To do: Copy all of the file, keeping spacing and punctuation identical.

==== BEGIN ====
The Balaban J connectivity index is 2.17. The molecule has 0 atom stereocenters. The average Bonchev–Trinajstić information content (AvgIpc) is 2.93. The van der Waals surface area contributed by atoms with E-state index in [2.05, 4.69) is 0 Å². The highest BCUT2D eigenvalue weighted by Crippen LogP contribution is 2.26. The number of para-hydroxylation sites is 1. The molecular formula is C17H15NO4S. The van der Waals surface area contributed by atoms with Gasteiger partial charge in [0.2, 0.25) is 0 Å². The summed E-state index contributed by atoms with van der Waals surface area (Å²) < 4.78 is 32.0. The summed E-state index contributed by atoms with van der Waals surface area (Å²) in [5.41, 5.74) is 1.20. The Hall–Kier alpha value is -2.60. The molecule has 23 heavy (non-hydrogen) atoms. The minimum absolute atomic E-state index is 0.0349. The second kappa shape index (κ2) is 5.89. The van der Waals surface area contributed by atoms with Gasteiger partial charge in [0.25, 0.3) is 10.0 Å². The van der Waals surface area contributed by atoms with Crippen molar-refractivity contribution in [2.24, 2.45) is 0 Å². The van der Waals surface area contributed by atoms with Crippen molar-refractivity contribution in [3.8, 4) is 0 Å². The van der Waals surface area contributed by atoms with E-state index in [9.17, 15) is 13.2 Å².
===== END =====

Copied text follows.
The Balaban J connectivity index is 2.17. The molecule has 0 atom stereocenters. The average Bonchev–Trinajstić information content (AvgIpc) is 2.93. The van der Waals surface area contributed by atoms with E-state index in [2.05, 4.69) is 0 Å². The highest BCUT2D eigenvalue weighted by Crippen LogP contribution is 2.26. The number of para-hydroxylation sites is 1. The molecular formula is C17H15NO4S. The van der Waals surface area contributed by atoms with Gasteiger partial charge in [0.2, 0.25) is 0 Å². The summed E-state index contributed by atoms with van der Waals surface area (Å²) < 4.78 is 32.0. The summed E-state index contributed by atoms with van der Waals surface area (Å²) in [5.41, 5.74) is 1.20. The Hall–Kier alpha value is -2.60. The molecule has 23 heavy (non-hydrogen) atoms. The minimum absolute atomic E-state index is 0.0349. The second kappa shape index (κ2) is 5.89. The van der Waals surface area contributed by atoms with Gasteiger partial charge in [0.25, 0.3) is 10.0 Å². The van der Waals surface area contributed by atoms with Crippen molar-refractivity contribution in [2.24, 2.45) is 0 Å². The van der Waals surface area contributed by atoms with Crippen molar-refractivity contribution in [3.8, 4) is 0 Å². The van der Waals surface area contributed by atoms with E-state index in [9.17, 15) is 13.2 Å².